Charles S. Clark | August 12, 2016 | 0 Comments

IRS Falls Short in Tracking Tax-Delinquent Contractors

Despite past admonitions, the Internal Revenue Service still has a ways to go in preventing the award of agency contracts to firms that owe back taxes, an agency watchdog has found.

“The IRS tax check process was not effective in identifying tax-delinquent contractors,” wrote the Treasury Inspector General for Tax Administration in a report dated July 20 but released this week. The IG called for “significant improvements” to the process.

In a sampling of 73 awards among 336 contracts of $250,000 or more from September 2012 through August 2014, auditors found that 21, or 29 percent, “did not have evidence that the contracting officer performed the required tax check on the winning bidders.” What’s more, contracting officers handling all 73 contracts documented no tax checks on competing bidders.

Under the Federal Acquisition Regulation, failure to pay taxes is among the criteria that can rule out a prospective contractor for future work. “Contracting officers are required to perform responsibility determinations prior to each contract award by using the FAR 9.104-1 standards and consider information submitted by the contractor or information they research or acquire from other sources,” the report said. That information is used to determine whether, for example, the company is enrolled in a repayment plan.

The IRS officers, however, did not provide sufficient documentation of their tax checks, and agency policies “did not give contracting officers the ability to communicate tax check results to the affected contractor using consent processes when tax check results indicated tax debt.” By checking only those solicitations worth more than $250,000, TIGTA added, “contracting officers could inadvertently violate the conditions placed upon the expenditure of appropriated funds.”

Despite efforts to automate the tax check process by the IRS Office of the Chief Financial Officer, “current Office of Procurement policies and procedures are outdated, do not accurately reflect the tax debt prohibitions in federal appropriations law, and do not allow communication between contractors and COs to resolve award eligibility matters specific to tax debt,” the inspector general wrote. As of now, agency contract solicitations do not put bidders on notice that their tax delinquencies would be disqualifying.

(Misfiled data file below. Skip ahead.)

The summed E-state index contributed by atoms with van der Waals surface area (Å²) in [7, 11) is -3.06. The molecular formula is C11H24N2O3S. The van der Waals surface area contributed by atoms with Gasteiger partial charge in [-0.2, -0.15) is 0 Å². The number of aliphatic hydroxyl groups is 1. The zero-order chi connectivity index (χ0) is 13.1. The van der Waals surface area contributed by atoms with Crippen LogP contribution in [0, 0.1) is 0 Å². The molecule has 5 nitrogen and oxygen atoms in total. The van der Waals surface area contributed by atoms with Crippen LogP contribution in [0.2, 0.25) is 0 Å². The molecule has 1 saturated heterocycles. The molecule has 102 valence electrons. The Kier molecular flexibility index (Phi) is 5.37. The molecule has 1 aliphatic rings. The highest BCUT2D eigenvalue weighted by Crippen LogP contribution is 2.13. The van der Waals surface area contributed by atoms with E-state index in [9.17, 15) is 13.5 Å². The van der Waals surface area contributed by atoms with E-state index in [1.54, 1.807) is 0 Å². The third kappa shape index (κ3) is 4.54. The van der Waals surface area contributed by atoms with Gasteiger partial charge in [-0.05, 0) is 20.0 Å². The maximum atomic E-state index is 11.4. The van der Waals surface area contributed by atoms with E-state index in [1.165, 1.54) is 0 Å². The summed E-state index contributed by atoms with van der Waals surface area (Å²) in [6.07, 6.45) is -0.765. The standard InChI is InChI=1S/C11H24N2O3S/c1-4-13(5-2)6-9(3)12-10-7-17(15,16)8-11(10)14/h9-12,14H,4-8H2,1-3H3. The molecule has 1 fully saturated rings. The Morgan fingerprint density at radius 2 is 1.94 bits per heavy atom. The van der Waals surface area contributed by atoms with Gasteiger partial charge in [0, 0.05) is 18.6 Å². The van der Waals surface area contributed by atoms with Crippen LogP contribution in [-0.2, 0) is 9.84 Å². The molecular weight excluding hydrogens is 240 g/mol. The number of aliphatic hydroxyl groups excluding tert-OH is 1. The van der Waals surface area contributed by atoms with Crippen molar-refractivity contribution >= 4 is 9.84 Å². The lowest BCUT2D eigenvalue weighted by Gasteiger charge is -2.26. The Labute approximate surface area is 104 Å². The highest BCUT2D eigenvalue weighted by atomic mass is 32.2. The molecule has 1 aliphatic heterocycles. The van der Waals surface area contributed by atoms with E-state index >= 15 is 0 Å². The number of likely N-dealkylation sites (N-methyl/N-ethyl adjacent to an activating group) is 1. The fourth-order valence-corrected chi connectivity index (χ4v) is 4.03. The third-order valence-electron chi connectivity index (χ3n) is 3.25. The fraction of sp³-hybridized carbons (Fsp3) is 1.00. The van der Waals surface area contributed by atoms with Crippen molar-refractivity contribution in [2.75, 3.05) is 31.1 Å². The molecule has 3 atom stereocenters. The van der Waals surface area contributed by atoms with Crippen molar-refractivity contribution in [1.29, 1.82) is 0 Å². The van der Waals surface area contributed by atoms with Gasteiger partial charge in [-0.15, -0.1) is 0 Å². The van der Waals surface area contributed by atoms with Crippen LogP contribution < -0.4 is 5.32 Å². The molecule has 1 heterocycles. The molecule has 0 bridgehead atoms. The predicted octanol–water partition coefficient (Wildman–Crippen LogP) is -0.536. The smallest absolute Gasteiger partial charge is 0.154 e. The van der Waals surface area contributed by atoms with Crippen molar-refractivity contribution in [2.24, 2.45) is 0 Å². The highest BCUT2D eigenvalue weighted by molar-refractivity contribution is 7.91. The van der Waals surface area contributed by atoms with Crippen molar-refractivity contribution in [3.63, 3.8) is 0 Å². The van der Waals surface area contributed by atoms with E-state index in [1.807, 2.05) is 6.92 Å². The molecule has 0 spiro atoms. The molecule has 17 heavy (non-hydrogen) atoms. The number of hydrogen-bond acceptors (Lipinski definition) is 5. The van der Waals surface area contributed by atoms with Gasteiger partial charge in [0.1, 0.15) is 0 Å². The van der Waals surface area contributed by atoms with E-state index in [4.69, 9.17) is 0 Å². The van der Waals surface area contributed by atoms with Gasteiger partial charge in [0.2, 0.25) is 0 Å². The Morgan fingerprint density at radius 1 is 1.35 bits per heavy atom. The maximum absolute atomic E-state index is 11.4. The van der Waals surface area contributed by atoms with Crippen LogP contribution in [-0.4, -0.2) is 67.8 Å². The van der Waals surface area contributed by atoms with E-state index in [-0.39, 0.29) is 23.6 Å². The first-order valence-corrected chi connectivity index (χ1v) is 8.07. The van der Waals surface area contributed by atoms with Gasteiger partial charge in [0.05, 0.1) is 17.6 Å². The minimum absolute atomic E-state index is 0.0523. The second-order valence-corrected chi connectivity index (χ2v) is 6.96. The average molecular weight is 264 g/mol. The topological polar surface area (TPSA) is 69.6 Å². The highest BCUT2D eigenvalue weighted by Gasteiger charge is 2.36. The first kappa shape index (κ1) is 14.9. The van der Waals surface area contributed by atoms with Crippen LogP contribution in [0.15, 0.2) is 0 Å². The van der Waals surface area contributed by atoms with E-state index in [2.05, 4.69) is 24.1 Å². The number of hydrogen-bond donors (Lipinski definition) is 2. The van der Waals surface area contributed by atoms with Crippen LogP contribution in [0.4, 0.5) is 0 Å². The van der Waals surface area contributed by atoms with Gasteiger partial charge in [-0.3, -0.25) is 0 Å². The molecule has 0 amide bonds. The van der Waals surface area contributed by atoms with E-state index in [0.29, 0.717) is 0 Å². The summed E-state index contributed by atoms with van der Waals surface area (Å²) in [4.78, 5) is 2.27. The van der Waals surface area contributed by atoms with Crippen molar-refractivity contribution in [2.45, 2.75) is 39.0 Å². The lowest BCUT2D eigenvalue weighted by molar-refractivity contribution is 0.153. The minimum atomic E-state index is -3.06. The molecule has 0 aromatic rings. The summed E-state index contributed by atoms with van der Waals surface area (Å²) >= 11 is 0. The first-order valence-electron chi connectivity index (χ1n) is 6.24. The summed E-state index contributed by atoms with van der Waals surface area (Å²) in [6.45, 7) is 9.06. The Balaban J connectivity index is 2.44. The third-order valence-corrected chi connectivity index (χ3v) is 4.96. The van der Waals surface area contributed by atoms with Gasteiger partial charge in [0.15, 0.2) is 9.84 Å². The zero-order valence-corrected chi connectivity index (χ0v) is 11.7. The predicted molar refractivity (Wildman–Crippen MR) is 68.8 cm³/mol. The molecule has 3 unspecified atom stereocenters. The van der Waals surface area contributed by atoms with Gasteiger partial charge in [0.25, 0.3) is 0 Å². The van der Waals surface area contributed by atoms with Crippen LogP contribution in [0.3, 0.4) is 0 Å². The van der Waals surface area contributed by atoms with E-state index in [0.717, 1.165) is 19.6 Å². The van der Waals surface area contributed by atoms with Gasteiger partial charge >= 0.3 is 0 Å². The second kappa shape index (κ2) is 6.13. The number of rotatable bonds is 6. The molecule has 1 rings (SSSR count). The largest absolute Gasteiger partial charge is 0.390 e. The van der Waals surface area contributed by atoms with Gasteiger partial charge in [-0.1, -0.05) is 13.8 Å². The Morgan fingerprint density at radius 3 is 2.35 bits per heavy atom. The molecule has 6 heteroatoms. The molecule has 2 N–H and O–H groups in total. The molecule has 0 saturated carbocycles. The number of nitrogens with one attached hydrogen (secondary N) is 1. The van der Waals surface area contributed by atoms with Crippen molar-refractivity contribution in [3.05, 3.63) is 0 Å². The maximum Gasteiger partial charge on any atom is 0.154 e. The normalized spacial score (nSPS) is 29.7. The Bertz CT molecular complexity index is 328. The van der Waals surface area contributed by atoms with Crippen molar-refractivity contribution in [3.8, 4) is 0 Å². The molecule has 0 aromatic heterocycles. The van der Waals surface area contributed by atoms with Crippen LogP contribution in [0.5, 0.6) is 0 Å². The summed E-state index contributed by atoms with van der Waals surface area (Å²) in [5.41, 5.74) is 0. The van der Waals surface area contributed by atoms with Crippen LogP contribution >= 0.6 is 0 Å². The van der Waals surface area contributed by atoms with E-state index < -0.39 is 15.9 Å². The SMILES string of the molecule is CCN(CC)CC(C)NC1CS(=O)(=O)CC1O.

TIGTA recommended that the IRS’s chief financial and chief procurement officers improve documentation and free up contracting officers to communicate with companies seeking contracts, as well as recast solicitations to alert prospective contractors of their obligations.

The IRA agreed, noting that it has created a database to alert contracting officers of delinquencies.



Thank you for subscribing to newsletters from
We think these reports might interest you:

  • Forecasting Cloud's Future

    Conversations with Federal, State, and Local Technology Leaders on Cloud-Driven Digital Transformation

  • The Big Data Campaign Trail

    With everyone so focused on security following recent breaches at federal, state and local government and education institutions, there has been little emphasis on the need for better operations. This report breaks down some of the biggest operational challenges in IT management and provides insight into how agencies and leaders can successfully solve some of the biggest lingering government IT issues.

  • Communicating Innovation in Federal Government

    Federal Government spending on ‘obsolete technology’ continues to increase. Supporting the twin pillars of improved digital service delivery for citizens on the one hand, and the increasingly optimized and flexible working practices for federal employees on the other, are neither easy nor inexpensive tasks. This whitepaper explores how federal agencies can leverage the value of existing agency technology assets while offering IT leaders the ability to implement the kind of employee productivity, citizen service improvements and security demanded by federal oversight.

  • IT Transformation Trends: Flash Storage as a Strategic IT Asset

    MIT Technology Review: Flash Storage As a Strategic IT Asset For the first time in decades, IT leaders now consider all-flash storage as a strategic IT asset. IT has become a new operating model that enables self-service with high performance, density and resiliency. It also offers the self-service agility of the public cloud combined with the security, performance, and cost-effectiveness of a private cloud. Download this MIT Technology Review paper to learn more about how all-flash storage is transforming the data center.

  • Ongoing Efforts in Veterans Health Care Modernization

    This report discusses the current state of veterans health care


When you download a report, your information may be shared with the underwriters of that document.